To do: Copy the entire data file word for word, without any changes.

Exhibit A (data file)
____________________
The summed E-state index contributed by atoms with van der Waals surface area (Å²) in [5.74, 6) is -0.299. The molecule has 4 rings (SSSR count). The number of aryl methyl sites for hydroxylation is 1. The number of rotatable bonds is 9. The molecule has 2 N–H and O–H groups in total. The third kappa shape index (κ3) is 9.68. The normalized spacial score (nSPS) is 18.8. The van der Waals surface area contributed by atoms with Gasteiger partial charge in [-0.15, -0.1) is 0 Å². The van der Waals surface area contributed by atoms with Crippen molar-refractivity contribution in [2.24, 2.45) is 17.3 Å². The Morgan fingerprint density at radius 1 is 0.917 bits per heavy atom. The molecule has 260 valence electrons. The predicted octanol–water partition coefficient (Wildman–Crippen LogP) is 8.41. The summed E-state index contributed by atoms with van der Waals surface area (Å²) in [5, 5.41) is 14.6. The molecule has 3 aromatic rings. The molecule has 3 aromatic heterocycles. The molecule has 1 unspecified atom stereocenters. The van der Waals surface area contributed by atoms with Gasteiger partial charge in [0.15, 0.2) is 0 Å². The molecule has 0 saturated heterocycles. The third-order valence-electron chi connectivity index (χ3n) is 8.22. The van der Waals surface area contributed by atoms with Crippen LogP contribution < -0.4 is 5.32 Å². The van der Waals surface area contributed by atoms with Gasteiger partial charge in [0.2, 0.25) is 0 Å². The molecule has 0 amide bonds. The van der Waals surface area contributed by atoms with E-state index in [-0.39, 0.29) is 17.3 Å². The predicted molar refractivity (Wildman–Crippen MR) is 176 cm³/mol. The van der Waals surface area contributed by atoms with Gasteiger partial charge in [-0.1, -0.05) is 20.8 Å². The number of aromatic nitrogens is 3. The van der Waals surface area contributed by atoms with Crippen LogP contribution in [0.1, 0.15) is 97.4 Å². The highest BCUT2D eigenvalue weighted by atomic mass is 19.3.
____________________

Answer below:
The summed E-state index contributed by atoms with van der Waals surface area (Å²) in [5.74, 6) is -0.299. The molecule has 4 rings (SSSR count). The number of aryl methyl sites for hydroxylation is 1. The number of rotatable bonds is 9. The molecule has 2 N–H and O–H groups in total. The third kappa shape index (κ3) is 9.68. The normalized spacial score (nSPS) is 18.8. The van der Waals surface area contributed by atoms with Gasteiger partial charge in [-0.15, -0.1) is 0 Å². The van der Waals surface area contributed by atoms with Crippen molar-refractivity contribution in [2.24, 2.45) is 17.3 Å². The Morgan fingerprint density at radius 1 is 0.917 bits per heavy atom. The molecule has 260 valence electrons. The predicted octanol–water partition coefficient (Wildman–Crippen LogP) is 8.41. The summed E-state index contributed by atoms with van der Waals surface area (Å²) in [5, 5.41) is 14.6. The molecule has 3 aromatic rings. The molecule has 3 aromatic heterocycles. The molecule has 1 unspecified atom stereocenters. The van der Waals surface area contributed by atoms with Gasteiger partial charge in [0.15, 0.2) is 0 Å². The molecule has 0 saturated heterocycles. The third-order valence-electron chi connectivity index (χ3n) is 8.22. The van der Waals surface area contributed by atoms with Crippen LogP contribution < -0.4 is 5.32 Å². The van der Waals surface area contributed by atoms with Gasteiger partial charge in [0.2, 0.25) is 0 Å². The molecule has 0 amide bonds. The van der Waals surface area contributed by atoms with E-state index in [-0.39, 0.29) is 17.3 Å². The predicted molar refractivity (Wildman–Crippen MR) is 176 cm³/mol. The van der Waals surface area contributed by atoms with Gasteiger partial charge in [-0.1, -0.05) is 20.8 Å². The number of aromatic nitrogens is 3. The van der Waals surface area contributed by atoms with Crippen LogP contribution in [0.1, 0.15) is 97.4 Å². The highest BCUT2D eigenvalue weighted by atomic mass is 19.3.